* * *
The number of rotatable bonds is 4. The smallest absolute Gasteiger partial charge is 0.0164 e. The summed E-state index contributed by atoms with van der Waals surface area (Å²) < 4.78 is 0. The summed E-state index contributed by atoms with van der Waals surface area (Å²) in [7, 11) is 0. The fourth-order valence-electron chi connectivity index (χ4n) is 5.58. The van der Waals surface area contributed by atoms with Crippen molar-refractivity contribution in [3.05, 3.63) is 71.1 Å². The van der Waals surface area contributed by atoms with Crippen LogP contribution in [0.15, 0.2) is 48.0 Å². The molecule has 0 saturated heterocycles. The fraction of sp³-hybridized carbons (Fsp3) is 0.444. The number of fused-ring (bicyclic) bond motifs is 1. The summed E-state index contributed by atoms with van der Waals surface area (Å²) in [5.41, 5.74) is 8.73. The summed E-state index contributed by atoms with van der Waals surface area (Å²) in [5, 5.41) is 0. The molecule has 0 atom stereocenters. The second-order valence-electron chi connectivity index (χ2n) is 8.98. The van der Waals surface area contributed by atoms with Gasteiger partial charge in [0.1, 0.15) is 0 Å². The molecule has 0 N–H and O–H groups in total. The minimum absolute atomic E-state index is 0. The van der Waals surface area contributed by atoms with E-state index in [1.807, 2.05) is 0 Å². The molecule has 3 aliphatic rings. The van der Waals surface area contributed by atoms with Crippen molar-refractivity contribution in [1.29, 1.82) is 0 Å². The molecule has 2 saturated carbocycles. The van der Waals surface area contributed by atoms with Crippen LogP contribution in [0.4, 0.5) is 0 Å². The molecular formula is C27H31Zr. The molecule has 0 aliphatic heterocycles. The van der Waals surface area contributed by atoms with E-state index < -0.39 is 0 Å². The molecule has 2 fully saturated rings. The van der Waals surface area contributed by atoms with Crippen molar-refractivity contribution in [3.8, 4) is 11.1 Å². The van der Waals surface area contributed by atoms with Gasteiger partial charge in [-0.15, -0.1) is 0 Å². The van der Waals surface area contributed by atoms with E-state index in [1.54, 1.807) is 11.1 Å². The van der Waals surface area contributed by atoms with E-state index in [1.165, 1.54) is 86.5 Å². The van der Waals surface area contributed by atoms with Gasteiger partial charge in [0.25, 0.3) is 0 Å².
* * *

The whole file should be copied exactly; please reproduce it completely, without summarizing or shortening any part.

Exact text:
The number of rotatable bonds is 4. The smallest absolute Gasteiger partial charge is 0.0164 e. The summed E-state index contributed by atoms with van der Waals surface area (Å²) < 4.78 is 0. The summed E-state index contributed by atoms with van der Waals surface area (Å²) in [7, 11) is 0. The fourth-order valence-electron chi connectivity index (χ4n) is 5.58. The van der Waals surface area contributed by atoms with Crippen molar-refractivity contribution in [3.05, 3.63) is 71.1 Å². The van der Waals surface area contributed by atoms with Crippen LogP contribution in [0.15, 0.2) is 48.0 Å². The molecule has 0 saturated heterocycles. The fraction of sp³-hybridized carbons (Fsp3) is 0.444. The number of fused-ring (bicyclic) bond motifs is 1. The summed E-state index contributed by atoms with van der Waals surface area (Å²) in [5.41, 5.74) is 8.73. The summed E-state index contributed by atoms with van der Waals surface area (Å²) in [5, 5.41) is 0. The molecule has 0 atom stereocenters. The second-order valence-electron chi connectivity index (χ2n) is 8.98. The van der Waals surface area contributed by atoms with Gasteiger partial charge in [0.1, 0.15) is 0 Å². The molecule has 0 N–H and O–H groups in total. The minimum absolute atomic E-state index is 0. The van der Waals surface area contributed by atoms with E-state index in [1.807, 2.05) is 0 Å². The molecule has 3 aliphatic rings. The van der Waals surface area contributed by atoms with Crippen molar-refractivity contribution in [1.29, 1.82) is 0 Å². The molecule has 2 saturated carbocycles. The van der Waals surface area contributed by atoms with Crippen LogP contribution in [0.4, 0.5) is 0 Å². The molecular formula is C27H31Zr. The molecule has 0 aliphatic heterocycles. The van der Waals surface area contributed by atoms with E-state index < -0.39 is 0 Å². The molecule has 2 fully saturated rings. The van der Waals surface area contributed by atoms with Crippen molar-refractivity contribution in [3.8, 4) is 11.1 Å². The van der Waals surface area contributed by atoms with Gasteiger partial charge in [-0.15, -0.1) is 0 Å². The van der Waals surface area contributed by atoms with E-state index in [1.54, 1.807) is 11.1 Å². The van der Waals surface area contributed by atoms with E-state index in [1.165, 1.54) is 86.5 Å². The van der Waals surface area contributed by atoms with Gasteiger partial charge in [0.25, 0.3) is 0 Å².